Friday, November 3, 2017

Bergdahl and the Judge…a slap in the face to American justice

Bergdahl and the Judge…a slap in the face to American justice
By Norman E. Hooben
Before I begin my commentary read the following editorial posted at the Daily Wire.
I want to say at the outset that this judge did not exercise good judgment in handling Bergdahl’s sentencing; he has prescribed codes that he must follow…and he did not!

OUTRAGEOUS: Deserter Bergdahl Gets NO PRISON TIME, Judge Cited Trump's Comments As 'Mitigation Evidence'
By Ben Shapiro @ The Daily Wire
On Friday, traitorous Sgt. Bowe Bergdahl, who left his post and wandered into Taliban territory, only to be taken prisoner and held for years, then exchanged for Taliban terrorists by President Obama, received no prison time. That freedom came despite the fact that Bergdahl’s desertion apparently led to the deaths of six Americans who went searching for him. The judge did give Bergdahl a dishonorable discharge, and reduced him to private while giving him a $10,000 fine. Bergdahl had already pled guilty to desertion and misbehavior before the enemy, and could have gone to prison for life.
The rationale for the sentence is unclear, but the judge in the case had commented on it previously: he had stated that he would take into account President Trump’s negative comments about Bergdahl when considering sentencing. Col. Jeffrey Nance stated, “I will consider the president’s comments as mitigation evidence as I arrive at an appropriate sentence.” According to The New York Times:

The judge rejected a request that he dismiss the case or cap the length of the sentence on the grounds that the president’s comments had precluded a fair hearing. The judge said he had not been influenced by the remarks and that the public’s confidence in the military justice system had not been undermined.

So instead of recusing himself, the judge did what the defense wanted and simply let Bergdahl off the hook.
The sentence is as repulsive as Obama’s decision to trade away top terrorists in exchange for a deserter. Americans lost their lives searching for a man who deliberately left his post; more Americans will lose their lives to the terrorists Obama released in order to return Bergdahl to the country. Now, Bergdahl will go free, with virtually no penalty. ~ Ben Shapiro
All too often when there is a disagreement with someone the opposition generally passes it off as, “That’s just your opinion.”  Well if this is my opinion it is also the opinion of the United States government…that same government that just tried a traitor to his country whom pleaded guilty to the charges.  Because my commentary centers around the Judge’s sentencing in this trial I would also like to point out that this judge violated the code of conduct by saying, ““I will consider the president’s comments as mitigation evidence as I arrive at an appropriate sentence.””  He also stated that he would take into account President Trump’s negative comments about Bergdahl when considering sentencing.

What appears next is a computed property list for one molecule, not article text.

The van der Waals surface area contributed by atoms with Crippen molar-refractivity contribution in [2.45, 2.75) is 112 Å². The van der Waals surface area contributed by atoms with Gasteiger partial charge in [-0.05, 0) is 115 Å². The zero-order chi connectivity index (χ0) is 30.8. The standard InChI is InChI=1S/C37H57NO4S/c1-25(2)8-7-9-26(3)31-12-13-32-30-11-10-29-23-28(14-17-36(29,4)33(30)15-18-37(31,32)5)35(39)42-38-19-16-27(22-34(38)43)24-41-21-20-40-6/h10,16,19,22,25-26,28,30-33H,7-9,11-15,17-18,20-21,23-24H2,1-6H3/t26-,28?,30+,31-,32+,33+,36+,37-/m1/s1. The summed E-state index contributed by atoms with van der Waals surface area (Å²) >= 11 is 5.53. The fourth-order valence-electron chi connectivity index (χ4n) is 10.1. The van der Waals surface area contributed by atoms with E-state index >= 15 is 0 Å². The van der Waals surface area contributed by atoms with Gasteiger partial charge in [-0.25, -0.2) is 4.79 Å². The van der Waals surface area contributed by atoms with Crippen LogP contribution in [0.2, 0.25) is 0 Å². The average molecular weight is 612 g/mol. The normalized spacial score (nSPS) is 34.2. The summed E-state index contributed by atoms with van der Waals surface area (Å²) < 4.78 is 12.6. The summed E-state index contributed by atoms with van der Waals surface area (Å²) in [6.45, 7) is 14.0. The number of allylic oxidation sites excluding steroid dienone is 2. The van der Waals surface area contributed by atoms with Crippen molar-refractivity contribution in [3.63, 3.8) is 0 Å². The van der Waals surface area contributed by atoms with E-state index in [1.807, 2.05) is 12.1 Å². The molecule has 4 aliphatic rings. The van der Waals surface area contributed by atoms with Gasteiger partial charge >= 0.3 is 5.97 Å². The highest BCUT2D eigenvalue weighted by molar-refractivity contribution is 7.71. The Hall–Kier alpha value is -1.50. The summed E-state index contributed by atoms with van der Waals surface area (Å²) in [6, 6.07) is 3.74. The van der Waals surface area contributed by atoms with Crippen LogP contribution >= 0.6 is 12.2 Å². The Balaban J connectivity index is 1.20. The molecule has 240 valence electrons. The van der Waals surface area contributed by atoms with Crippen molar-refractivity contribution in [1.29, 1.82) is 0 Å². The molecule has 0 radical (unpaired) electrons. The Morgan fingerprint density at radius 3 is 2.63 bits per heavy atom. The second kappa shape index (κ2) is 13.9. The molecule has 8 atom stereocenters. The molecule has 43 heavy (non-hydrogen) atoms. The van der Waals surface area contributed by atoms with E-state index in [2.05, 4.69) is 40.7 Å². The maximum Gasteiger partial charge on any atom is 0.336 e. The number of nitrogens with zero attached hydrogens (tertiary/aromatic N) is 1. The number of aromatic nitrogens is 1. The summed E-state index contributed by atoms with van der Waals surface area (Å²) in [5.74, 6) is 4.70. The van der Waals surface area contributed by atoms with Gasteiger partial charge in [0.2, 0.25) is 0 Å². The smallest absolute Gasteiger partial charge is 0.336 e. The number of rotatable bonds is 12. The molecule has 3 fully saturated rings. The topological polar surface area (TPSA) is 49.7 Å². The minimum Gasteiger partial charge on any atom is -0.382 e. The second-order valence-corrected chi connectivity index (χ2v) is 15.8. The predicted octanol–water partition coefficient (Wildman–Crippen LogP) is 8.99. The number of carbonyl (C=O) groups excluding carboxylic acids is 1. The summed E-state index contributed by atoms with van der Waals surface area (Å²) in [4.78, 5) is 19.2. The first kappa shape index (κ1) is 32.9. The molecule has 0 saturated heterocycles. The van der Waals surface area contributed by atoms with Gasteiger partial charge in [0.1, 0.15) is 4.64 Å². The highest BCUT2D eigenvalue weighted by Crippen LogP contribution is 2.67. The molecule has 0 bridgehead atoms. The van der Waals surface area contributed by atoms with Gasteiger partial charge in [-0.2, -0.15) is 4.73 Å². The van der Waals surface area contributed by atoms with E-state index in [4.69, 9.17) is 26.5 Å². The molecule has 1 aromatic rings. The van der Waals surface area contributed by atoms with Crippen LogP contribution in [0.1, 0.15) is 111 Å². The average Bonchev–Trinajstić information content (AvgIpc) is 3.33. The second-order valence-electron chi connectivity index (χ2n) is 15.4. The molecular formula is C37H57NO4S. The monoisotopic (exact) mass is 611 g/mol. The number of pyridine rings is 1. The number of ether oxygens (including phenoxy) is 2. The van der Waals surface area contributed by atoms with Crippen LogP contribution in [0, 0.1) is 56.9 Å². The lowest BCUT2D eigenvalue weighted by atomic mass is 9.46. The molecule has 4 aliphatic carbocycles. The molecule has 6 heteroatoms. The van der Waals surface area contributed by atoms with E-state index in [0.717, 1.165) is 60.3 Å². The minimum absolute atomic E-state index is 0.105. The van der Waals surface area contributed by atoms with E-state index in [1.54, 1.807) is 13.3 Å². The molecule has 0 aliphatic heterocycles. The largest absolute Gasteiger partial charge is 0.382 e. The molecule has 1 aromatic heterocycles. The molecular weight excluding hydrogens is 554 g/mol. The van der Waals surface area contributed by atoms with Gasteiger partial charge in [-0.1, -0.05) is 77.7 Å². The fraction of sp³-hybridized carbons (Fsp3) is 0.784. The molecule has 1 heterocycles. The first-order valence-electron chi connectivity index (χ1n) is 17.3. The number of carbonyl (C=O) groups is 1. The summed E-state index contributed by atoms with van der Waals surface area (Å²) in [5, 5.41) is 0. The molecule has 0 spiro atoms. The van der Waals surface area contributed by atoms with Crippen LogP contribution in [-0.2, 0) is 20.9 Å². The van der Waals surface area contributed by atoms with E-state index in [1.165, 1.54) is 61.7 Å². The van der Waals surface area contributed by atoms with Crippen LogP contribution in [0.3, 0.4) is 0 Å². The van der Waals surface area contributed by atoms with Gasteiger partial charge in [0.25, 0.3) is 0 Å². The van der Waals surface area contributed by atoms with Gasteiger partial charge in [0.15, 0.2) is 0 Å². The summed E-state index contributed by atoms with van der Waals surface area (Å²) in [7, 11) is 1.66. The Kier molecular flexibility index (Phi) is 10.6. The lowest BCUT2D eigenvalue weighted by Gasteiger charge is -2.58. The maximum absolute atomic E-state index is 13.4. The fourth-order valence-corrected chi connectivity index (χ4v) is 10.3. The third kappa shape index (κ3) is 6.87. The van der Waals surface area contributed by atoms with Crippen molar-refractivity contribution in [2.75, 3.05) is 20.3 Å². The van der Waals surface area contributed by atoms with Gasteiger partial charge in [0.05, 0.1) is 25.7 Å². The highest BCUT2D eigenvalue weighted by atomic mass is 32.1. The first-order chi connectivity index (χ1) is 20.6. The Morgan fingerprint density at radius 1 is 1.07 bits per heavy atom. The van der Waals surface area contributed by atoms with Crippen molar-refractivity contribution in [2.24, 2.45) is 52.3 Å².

Now if you read below (Canon 2 B); “A judge should not allow family, social, political, financial, or other relationships to influence judicial conduct or judgment.  Anyone with rational thought would agree that Judge/Colonel Jeffrey Nance allowed political influence to misguide his decision making process.  His partiality in this case warranted him to recuse himself.  He should have weighed the penalties of the crime without being influenced by other’s comments. 
Judge Nance should have recused himself prior to sentencing due to his open hostility toward President Trump.  During the Obama administration a judge was vacated from the court due to being partial to the defendant, Major Hassan (the Fort Hood terrorist). 

See: Hasan v. Gross, 71 M.J. 416 (in the military context, the appearance of bias principle with respect to the recusal of a military judge is derived from RCM 902(a): “A military judge shall disqualify himself . . . in any proceeding in which that military judge’s impartiality might reasonably be questioned.”; the standard for identifying the appearance of bias is objective: any conduct that would lead a reasonable man knowing all the circumstances to the conclusion that the judge’s impartiality might reasonably be questioned).  ~ Norman E. Hooben
The following Canons (a body of binding rules, and standards) were excerpted from the Code of Conduct for United States Judges.  (There was no need to publish all the verbiage associated with each Canon…just the ones applicable to this trial.)

Canon 1: A Judge Should Uphold the Integrity and Independence of the Judiciary
An independent and honorable judiciary is indispensable to justice in our society. A judge should maintain and enforce high standards of conduct and should personally observe those standards, so that the integrity and independence of the judiciary may be preserved. The provisions of this Code should be construed and applied to further that objective.
Canon 2: A Judge Should Avoid Impropriety and the Appearance of Impropriety in all Activities (A) Respect for Law. A judge should respect and comply with the law and should act at all times in a manner that promotes public confidence in the integrity and impartiality of the judiciary.

(B) Outside Influence. A judge should not allow family, social, political, financial, or other relationships to influence judicial conduct or judgment. A judge should neither lend the prestige of the judicial office to advance the private interests of the judge or others nor convey or permit others to convey the impression that they are in a special position to influence the judge. A judge should not testify voluntarily as a character witness.
(C) Nondiscriminatory Membership. A judge should not hold membership in any organization that practices invidious discrimination on the basis of race, sex, religion, or national origin.